The paper examines whether Canadians were paying more than the Americans for the goods and services they purchase, based on more than 160 product price data for each of the five years under study (1985, 1990, 1993, 1996, 1999).

    Release date: 2004-04-27

  • Articles and reports: 11-010-X20030056517
    Description:

    The paper examines the price differences between Canada and the United States for highly standardized products and for subsets of products with significant differences.

    Release date: 2003-05-22

Data (10)

Data (10) (10 of 10 results)

Analysis (24)

Analysis (24) (24 of 24 results)

  • The Daily
    Description: Release published in The Daily – Statistics Canada’s official release bulletin
    Release date: 2018-01-04

  • Journals and periodicals: 62F0014M
    Description:

    The Prices Analytical Series provides research and analysis pertaining to price indices. The Analytical series is intended to stimulate discussion on a variety of topics related to the analysis of the evolution of prices through time or space.

    Release date: 2017-11-17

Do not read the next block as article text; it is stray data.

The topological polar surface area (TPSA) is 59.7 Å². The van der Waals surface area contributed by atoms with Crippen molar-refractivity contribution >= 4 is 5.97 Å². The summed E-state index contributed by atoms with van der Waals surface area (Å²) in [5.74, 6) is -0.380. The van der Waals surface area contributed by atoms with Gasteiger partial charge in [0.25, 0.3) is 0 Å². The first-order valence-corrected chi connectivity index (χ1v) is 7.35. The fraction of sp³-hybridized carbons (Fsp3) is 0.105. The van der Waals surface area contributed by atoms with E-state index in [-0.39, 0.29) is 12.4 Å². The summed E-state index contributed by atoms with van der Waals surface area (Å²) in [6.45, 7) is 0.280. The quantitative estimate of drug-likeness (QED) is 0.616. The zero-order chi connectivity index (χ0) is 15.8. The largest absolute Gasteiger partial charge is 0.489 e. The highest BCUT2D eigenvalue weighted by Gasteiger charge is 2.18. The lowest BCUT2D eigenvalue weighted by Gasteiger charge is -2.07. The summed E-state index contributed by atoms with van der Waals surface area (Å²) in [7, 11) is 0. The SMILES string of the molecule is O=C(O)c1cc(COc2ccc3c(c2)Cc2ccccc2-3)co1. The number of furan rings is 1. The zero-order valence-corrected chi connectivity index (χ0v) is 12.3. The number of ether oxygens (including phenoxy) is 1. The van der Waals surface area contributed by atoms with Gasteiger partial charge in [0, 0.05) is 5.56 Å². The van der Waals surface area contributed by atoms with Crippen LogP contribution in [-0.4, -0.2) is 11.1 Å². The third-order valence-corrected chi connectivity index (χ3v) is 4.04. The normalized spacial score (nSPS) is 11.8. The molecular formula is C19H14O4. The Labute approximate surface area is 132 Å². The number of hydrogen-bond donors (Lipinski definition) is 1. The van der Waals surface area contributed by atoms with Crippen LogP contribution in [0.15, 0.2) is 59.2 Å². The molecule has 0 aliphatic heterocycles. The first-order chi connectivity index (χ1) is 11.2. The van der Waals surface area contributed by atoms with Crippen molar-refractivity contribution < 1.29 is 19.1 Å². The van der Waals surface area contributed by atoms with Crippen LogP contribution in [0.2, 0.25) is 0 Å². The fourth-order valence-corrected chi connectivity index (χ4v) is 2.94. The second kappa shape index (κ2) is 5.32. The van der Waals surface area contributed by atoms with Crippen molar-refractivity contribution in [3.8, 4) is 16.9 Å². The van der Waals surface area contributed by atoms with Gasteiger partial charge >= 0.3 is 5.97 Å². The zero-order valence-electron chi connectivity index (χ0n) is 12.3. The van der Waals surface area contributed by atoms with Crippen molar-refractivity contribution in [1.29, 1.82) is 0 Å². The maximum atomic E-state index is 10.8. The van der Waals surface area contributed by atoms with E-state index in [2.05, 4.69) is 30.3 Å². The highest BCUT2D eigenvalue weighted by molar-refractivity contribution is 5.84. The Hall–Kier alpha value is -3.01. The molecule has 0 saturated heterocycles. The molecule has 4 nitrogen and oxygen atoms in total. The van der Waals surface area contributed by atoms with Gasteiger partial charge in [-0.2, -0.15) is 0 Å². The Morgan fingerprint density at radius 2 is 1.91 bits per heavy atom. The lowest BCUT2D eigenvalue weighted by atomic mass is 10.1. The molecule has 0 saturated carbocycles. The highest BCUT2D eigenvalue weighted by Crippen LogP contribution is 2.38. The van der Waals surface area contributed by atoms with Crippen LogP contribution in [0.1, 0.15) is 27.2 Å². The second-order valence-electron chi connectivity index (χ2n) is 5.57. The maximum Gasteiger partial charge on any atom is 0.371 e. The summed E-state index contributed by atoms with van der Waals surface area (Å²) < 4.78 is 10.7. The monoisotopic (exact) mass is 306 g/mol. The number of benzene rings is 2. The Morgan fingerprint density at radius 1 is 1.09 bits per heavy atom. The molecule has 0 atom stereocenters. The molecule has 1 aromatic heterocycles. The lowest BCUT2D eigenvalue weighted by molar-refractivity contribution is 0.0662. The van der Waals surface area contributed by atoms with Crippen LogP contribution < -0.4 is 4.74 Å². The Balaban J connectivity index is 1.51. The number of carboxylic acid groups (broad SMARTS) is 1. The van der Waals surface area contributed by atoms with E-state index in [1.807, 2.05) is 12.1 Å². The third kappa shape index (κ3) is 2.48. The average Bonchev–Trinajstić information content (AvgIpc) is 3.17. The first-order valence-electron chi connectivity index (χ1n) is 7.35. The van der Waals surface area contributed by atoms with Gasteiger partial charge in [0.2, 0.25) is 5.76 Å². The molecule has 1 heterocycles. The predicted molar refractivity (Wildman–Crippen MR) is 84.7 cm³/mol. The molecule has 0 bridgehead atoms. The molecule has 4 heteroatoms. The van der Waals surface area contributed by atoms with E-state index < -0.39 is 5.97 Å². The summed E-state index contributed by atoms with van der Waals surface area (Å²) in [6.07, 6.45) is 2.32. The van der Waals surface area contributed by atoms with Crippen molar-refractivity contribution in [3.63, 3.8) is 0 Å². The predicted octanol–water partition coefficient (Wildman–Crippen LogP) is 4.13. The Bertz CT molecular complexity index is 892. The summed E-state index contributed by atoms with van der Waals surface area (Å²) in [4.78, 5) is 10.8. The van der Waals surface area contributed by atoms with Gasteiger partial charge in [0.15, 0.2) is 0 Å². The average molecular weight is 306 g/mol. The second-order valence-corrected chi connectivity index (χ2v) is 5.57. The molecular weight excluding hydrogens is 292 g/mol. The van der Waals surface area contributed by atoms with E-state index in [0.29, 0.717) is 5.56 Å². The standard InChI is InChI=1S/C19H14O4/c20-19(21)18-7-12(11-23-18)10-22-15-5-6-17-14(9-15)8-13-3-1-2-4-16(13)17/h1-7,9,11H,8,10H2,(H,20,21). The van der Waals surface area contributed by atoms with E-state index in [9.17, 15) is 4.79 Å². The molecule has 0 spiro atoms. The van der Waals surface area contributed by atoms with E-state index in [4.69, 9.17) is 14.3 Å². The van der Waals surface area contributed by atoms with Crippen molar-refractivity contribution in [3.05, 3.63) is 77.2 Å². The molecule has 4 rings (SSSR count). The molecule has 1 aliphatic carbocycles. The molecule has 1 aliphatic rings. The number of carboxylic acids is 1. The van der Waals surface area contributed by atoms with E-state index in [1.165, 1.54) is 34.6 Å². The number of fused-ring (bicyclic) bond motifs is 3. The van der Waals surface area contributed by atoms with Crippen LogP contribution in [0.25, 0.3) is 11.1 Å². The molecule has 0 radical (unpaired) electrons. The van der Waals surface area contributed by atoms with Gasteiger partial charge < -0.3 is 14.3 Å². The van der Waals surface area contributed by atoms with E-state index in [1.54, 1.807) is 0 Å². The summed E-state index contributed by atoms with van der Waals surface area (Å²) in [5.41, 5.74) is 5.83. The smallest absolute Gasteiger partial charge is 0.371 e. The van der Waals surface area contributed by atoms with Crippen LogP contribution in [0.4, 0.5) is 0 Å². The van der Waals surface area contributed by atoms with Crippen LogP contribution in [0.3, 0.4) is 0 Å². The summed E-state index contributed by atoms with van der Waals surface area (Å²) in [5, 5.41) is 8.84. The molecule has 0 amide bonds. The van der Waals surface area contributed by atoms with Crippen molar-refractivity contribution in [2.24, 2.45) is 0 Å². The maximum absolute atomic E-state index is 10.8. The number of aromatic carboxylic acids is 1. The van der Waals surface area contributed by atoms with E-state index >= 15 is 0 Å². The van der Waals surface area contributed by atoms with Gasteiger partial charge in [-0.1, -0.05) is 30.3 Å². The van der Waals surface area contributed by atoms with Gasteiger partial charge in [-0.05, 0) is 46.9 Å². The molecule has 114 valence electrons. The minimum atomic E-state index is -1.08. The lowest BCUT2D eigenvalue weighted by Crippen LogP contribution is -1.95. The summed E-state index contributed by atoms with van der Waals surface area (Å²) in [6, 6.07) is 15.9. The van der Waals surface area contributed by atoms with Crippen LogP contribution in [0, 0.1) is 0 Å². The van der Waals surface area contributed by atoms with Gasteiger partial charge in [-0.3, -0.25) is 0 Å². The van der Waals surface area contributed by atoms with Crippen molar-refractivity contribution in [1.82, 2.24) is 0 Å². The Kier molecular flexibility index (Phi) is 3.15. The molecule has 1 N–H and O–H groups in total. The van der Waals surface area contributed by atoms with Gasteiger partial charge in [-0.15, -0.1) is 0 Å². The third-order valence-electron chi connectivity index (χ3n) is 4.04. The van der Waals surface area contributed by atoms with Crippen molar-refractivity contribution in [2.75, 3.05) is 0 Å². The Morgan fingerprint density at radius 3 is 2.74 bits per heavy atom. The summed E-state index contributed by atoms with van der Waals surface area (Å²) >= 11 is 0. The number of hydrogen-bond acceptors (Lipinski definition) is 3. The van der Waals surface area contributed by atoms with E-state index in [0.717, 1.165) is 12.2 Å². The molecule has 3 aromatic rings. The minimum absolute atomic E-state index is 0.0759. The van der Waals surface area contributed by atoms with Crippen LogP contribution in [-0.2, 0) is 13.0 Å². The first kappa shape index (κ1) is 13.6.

• The Daily
    Description: Release published in The Daily – Statistics Canada’s official release bulletin
    Release date: 2016-12-22

  • Articles and reports: 11-626-X2016065
    Description:

    The U.S.–Canada purchasing power parity (PPP) is a measure of the relative price level between Canada and the United States. It measures the difference, in dollars, that exists between the two countries for an individual or firm wishing to purchase an equivalent basket of goods and services in each country. This Economic Insights article presents quarterly estimates from Statistics Canada for the U.S.–Canada purchasing power parity. It is part of a series of research papers and articles that examine differences in price levels between Canada and the United States.

    Release date: 2016-12-22

  • The Daily
    Description: Release published in The Daily – Statistics Canada’s official release bulletin
    Release date: 2014-08-20

  • Articles and reports: 11F0027M2014094
    Description:

    This report compares household net worth per capita in Canada and the United States from 1970 to 2012, using data from the Canadian National Balance Sheet Accounts and the Flow of Funds Accounts published by the U.S. Federal Reserve.